Don't think you want to hide the brickwork with shrubs so what about an island of shrubs, flowers or some focal point? I read that even a small tree or tall shrub planted on the corners of your home extend the look & make the home look even larger...perhaps an ornamental? Pick a color you like for the front as far as flowering trees & shrubs & stick to it..you can always add annuals for color later?
"Those that throw mud, lose ground!" :>)
Often, a garden center will help you with design if you purchase the shrubs or flowers from them. I am not referring to a big box store but a local nursery that can help. In my area, some of them have people on staff who can do it for a very minimal cost and save you a lot of time and frustration trying to do it on your own. Of course, keep in mind if they don't have a lot in stock they might steer you to what they have but it might be good to check around and see what's available in your area.
I can't believe I'm suggesting this (being a major tree lover) but I would completely remove the tree closest to the driveway.
Not only does it interfere with taller vehicles pulling into the drive, but it hides the entrance to your front door.
I would then encircle the remaining tree with a lazy oval bed containing evergreens and a few favorite perennials. Repeat the variety of low growing evergreens under the windows and a taller variety of flowering shrub on either end of the new bed, perhaps a flowering almond or weigela.
I think you would be surprised at how much more architectural interest the front of your home presents when it's not sandwiched between two large globed trees. I would then consider planting another tree to the left of the garage door to balance out the remaining tree in the front yard.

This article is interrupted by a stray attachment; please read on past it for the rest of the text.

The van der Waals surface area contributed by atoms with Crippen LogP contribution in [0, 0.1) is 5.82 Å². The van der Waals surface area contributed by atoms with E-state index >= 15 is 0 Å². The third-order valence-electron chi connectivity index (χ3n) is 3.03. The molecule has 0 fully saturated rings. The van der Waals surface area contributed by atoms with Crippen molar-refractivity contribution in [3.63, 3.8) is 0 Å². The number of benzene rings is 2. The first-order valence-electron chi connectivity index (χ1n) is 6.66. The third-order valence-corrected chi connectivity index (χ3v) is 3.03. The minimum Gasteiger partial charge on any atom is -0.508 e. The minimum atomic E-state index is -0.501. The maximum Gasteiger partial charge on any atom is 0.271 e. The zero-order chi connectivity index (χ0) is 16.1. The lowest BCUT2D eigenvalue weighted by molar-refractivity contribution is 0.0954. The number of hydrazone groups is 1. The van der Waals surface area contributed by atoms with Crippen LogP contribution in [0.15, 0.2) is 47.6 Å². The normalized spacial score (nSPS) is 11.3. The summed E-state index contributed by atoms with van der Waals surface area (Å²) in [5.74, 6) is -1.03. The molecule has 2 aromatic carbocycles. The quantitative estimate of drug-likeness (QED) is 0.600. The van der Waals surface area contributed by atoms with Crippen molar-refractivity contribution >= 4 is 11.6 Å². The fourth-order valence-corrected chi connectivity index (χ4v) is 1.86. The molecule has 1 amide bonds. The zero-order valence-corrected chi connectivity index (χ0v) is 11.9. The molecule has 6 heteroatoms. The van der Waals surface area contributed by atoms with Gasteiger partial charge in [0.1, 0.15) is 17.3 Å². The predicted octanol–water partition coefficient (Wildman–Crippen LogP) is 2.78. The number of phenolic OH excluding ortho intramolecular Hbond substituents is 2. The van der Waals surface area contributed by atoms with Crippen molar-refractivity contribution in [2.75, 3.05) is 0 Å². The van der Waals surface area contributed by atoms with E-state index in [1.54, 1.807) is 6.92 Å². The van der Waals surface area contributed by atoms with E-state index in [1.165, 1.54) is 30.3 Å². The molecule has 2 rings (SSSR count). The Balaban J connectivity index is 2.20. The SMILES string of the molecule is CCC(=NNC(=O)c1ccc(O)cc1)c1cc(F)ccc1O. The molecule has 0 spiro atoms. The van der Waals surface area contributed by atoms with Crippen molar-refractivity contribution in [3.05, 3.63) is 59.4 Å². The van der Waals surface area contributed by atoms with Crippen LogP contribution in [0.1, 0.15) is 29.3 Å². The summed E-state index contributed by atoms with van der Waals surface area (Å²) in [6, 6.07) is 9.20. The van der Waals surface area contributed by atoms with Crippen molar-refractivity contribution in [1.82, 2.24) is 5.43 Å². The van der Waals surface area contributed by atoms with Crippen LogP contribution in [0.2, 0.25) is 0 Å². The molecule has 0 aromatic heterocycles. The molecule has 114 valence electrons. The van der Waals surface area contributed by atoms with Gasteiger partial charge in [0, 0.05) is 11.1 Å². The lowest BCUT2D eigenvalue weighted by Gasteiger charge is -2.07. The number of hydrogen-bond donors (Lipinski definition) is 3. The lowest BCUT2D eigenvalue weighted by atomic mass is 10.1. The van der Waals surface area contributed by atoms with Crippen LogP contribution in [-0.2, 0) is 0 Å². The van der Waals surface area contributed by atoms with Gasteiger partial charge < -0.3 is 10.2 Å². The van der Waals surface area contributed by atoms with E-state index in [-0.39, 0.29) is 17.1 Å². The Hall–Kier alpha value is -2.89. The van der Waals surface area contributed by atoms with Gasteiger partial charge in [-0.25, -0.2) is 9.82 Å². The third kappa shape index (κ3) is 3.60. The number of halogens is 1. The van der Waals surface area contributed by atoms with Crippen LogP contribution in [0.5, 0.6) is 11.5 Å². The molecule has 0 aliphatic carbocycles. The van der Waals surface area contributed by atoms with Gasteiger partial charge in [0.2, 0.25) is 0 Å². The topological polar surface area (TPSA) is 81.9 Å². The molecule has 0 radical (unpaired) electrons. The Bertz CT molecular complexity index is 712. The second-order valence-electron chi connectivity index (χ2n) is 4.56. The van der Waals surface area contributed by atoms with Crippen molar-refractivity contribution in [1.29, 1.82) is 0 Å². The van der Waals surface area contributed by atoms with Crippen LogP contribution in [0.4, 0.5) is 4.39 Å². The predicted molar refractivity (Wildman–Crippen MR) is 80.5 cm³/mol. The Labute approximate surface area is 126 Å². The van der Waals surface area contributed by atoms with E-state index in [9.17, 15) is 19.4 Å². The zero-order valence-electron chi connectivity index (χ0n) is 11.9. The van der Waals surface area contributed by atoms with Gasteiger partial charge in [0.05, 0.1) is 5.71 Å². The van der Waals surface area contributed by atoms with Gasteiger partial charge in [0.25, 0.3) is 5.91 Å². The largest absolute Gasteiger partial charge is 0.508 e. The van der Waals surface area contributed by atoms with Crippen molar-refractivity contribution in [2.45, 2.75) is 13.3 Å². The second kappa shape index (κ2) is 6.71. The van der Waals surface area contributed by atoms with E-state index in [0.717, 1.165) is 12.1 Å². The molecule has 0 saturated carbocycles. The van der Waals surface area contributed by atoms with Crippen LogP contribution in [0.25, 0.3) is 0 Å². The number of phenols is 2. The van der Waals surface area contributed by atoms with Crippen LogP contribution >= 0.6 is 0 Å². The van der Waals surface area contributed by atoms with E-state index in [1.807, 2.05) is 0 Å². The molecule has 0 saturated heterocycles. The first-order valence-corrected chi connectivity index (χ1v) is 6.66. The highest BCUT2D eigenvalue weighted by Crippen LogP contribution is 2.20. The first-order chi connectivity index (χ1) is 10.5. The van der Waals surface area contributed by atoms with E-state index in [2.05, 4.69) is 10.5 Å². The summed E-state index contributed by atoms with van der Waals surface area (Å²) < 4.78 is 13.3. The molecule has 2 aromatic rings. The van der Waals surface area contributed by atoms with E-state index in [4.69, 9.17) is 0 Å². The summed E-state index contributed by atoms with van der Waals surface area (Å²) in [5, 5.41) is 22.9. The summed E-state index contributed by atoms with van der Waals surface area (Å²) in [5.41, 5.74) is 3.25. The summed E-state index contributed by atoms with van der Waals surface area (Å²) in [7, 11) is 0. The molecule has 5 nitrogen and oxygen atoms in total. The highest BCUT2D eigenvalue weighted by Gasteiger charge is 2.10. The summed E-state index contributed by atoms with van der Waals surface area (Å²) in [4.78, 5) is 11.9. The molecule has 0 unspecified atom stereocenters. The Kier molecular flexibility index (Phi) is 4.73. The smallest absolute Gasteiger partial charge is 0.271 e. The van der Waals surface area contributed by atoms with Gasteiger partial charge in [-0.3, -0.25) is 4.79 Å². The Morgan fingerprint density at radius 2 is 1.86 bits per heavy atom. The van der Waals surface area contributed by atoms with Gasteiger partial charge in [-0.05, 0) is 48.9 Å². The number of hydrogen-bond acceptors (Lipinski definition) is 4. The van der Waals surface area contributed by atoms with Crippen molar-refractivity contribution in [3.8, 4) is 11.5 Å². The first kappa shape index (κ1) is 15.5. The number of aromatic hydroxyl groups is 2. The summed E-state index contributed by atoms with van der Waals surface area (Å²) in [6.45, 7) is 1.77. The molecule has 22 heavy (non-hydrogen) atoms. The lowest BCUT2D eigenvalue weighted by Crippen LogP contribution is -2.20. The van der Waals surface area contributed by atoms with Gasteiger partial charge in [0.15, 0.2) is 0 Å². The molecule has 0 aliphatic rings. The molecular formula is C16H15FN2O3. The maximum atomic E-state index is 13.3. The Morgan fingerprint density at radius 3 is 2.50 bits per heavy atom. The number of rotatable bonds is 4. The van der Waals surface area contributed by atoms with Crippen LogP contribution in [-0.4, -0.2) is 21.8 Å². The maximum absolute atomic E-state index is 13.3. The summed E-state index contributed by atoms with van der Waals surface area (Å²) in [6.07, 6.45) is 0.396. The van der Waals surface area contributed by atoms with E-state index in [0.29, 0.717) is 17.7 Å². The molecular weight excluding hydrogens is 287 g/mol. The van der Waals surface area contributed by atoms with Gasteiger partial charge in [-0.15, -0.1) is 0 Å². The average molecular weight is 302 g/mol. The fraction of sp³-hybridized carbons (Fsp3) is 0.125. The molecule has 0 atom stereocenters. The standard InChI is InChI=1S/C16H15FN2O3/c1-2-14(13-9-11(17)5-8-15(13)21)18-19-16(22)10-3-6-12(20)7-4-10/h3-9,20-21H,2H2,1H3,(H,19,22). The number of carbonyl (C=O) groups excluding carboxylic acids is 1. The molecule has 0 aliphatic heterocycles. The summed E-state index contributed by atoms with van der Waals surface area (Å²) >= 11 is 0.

Once you open the front view of your home, you may see more opportunities for sun loving flowers near the door.
Retired manager of the universe
I second 3DLady's suggestion to remove the tree next to the driveway and put another in on the opposite side.
I'm surprised no one suggested removing the grasses in front of the entrance and extending that out at least as far as the front of the house with pavers or flagstone. Combined with painting the front door, you would gain a real entrance rather than walking up the driveway all the way to the front garage wall. I concur with a tree for the front corner away from the garage but I'm thinking more like a red maple, possibly weeping. The grasses you pull out from the front door area could be divided and put at the brick ends with something between the windows, possiby a dwarf Alberta Spruce, with something low and colorful under the windows.
Another vote to pull out the grasses by the front walk-way. Extend the entry way with pavers so the area is more prominent.
Have you planted the trees yet? A sitting court-yard in front of the lower windows might balance that area better.
Good luck with your project.
~Like sands through the hourglass
~So are the days of our lives
|Powered by Social Strata|